Prince Harry surprised a Second World War veteran with an impromptu meeting on Thursday, after a speech about wounded warriors moved a crowd to tears.
James Norman Baker, who is 101, paid tribute to the Prince at the Invictus Games, appearing on a stadium screen to thank him for giving wounded soldiers a reason to recover from their injuries.
After a standing ovation for the veteran, known as Norm, the Prince leapt from his seat and made a beeline to meet him in person.
Hearing his story of service for the Allied forces, he was seen to exclaim “fantastic” before thanking him for all he had done.
Speaking afterwards, Mr Baker, from Toronto, said: “I wanted to show the athletes my support and enjoy the games. See their spirit.
“They show amazing strength of character as well as body. I think they do a wonderful job.
“It’s important because without this, a lot of them would not be where they are today.
“It’s Prince Harry’s efforts that have encouraged them to find the competitive spirit, self-confidence and join in: make them feel as if they have a place in the world when they could have lost hope.”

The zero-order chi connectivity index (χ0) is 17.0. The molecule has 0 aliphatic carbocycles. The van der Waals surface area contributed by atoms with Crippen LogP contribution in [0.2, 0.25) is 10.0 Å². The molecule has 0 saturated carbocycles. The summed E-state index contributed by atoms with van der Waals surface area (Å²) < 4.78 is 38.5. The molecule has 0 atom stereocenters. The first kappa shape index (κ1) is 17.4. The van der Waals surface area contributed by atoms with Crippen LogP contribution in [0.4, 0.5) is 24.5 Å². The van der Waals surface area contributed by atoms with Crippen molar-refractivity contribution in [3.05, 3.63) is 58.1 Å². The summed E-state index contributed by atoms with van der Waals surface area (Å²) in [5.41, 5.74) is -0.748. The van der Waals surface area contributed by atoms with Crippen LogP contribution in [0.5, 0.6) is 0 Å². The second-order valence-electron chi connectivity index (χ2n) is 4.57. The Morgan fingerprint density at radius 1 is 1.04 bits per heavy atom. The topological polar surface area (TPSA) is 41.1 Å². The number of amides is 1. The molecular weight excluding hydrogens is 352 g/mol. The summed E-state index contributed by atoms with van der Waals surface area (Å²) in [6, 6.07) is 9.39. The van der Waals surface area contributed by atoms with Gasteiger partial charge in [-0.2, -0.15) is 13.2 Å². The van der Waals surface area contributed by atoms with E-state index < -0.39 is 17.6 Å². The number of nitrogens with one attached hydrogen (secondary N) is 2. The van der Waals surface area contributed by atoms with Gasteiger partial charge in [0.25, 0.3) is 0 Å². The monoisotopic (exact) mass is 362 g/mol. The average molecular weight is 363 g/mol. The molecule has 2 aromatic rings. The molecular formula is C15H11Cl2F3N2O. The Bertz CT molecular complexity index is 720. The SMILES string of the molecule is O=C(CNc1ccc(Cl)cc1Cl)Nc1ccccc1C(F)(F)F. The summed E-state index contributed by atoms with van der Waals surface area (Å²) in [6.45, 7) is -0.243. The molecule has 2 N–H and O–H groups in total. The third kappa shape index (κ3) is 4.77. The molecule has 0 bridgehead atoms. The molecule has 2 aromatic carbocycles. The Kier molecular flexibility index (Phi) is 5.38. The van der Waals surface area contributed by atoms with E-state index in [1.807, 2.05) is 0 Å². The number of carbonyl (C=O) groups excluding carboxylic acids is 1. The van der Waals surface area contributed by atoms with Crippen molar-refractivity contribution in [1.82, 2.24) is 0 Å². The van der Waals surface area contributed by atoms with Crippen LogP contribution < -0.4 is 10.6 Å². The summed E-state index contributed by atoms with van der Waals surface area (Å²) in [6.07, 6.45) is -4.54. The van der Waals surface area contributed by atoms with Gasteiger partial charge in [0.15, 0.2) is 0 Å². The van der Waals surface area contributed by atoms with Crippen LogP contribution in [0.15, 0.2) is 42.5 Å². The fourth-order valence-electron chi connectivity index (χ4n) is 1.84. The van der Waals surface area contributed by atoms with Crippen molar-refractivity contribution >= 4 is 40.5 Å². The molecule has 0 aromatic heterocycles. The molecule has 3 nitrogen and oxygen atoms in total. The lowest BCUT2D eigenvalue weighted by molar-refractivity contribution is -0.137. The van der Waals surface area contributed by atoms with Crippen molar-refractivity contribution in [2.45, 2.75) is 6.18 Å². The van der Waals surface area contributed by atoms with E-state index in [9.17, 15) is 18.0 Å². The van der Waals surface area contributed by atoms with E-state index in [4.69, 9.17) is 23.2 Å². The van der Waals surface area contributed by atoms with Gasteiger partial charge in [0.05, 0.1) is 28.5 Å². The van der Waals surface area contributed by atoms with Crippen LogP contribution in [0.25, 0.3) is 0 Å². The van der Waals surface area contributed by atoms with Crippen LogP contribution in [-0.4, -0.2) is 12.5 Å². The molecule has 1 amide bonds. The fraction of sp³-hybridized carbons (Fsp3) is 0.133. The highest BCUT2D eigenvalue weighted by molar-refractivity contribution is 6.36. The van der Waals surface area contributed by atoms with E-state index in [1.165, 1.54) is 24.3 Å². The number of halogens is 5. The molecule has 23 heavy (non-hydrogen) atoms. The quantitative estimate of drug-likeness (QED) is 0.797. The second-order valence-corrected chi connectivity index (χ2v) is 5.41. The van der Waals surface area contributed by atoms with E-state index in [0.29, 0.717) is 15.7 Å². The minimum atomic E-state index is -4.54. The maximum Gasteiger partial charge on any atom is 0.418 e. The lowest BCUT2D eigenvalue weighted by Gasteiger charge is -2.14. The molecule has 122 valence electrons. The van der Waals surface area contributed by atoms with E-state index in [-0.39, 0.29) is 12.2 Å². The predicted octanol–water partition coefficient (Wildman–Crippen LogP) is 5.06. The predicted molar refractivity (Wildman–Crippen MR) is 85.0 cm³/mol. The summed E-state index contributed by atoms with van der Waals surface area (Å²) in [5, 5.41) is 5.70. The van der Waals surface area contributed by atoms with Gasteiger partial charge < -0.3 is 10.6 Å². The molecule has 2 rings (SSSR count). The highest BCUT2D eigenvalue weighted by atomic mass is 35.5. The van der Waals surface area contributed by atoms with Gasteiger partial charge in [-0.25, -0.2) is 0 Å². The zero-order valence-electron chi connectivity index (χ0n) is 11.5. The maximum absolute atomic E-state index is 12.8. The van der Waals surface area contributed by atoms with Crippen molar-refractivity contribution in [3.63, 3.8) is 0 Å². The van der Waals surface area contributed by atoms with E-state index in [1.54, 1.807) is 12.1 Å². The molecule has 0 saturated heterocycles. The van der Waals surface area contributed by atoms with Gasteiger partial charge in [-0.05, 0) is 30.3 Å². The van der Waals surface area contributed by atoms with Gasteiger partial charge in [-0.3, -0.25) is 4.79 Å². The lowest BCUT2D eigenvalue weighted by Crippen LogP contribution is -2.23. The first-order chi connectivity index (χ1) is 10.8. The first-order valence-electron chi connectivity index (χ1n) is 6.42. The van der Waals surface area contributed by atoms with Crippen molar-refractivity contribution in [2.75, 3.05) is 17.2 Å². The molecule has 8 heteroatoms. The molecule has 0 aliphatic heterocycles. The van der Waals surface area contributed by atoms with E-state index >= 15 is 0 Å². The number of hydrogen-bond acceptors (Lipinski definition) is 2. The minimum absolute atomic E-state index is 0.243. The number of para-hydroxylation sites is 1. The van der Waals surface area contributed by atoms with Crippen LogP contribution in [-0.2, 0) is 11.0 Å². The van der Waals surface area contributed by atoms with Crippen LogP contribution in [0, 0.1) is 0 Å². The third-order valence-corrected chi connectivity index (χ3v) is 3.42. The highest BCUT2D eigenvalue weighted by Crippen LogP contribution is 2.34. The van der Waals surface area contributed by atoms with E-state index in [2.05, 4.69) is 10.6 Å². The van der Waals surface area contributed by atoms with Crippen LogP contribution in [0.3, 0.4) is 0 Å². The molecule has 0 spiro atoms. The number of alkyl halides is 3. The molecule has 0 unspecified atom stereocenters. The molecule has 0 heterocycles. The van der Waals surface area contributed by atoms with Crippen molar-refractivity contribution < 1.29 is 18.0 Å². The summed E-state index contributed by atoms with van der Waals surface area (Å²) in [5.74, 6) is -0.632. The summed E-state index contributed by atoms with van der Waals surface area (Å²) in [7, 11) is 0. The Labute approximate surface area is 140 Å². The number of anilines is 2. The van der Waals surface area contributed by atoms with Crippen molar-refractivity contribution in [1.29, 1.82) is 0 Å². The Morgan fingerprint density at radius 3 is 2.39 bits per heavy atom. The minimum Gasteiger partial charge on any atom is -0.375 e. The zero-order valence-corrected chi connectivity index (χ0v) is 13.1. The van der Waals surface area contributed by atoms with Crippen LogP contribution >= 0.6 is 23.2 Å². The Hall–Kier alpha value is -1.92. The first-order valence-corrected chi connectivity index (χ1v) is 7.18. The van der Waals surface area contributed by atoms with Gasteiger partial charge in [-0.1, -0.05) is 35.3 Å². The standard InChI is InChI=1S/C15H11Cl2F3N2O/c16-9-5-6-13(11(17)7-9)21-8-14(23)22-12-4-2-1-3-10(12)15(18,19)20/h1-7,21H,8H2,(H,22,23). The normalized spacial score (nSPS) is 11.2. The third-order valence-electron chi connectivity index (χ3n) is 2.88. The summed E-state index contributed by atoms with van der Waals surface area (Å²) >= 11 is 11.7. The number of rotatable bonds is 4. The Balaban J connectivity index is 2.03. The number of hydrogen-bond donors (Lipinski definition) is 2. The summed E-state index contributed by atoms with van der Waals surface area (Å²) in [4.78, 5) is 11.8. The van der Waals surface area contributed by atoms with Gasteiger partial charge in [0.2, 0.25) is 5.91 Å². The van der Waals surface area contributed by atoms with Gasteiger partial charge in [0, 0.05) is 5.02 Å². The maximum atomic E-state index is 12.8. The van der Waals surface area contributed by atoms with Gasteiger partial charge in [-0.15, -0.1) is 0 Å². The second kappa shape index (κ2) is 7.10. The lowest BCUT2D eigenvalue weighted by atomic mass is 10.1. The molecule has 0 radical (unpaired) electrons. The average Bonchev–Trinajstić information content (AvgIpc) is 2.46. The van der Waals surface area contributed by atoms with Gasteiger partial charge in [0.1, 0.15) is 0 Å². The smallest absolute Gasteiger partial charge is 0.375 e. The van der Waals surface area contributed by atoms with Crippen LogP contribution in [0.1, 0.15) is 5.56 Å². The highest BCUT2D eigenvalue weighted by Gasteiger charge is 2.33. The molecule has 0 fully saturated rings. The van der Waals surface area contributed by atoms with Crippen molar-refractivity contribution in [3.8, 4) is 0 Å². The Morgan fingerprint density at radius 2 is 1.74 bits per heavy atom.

Saying his own generation had “just had to do the best we could” to recover from war on their own, he added: “Some of them didn’t have anything to live for.
“Harry’s given them [this generation] that spirit.”
Asked about his conversation with the Prince at the wheelchair rugby event, he said modestly: “He thanked me.”
As he told Harry his own story, the Prince exclaimed “wow, that’s amazing, fantastic,” before checking Sgt Baker had a VIP seat for the rest of the wheelchair rugby game.
Mr Baker served with the Royal Regiment of Canada for four years. He was originally a company clerk for the regiment and not expected to fight, but saw action shortly after D-Day.
Mr Baker landed at Juno Beach six weeks after D-Day and was then part of the Allied Forces who moved through France, Belgium, Holland and Germany.
In 2012, he met with the Prince of Wales when Charles presented new colours to the Royal Regiment at Varsity City, Toronto.
Story: The Telegraph – 29 September 2017 – Hannah Furness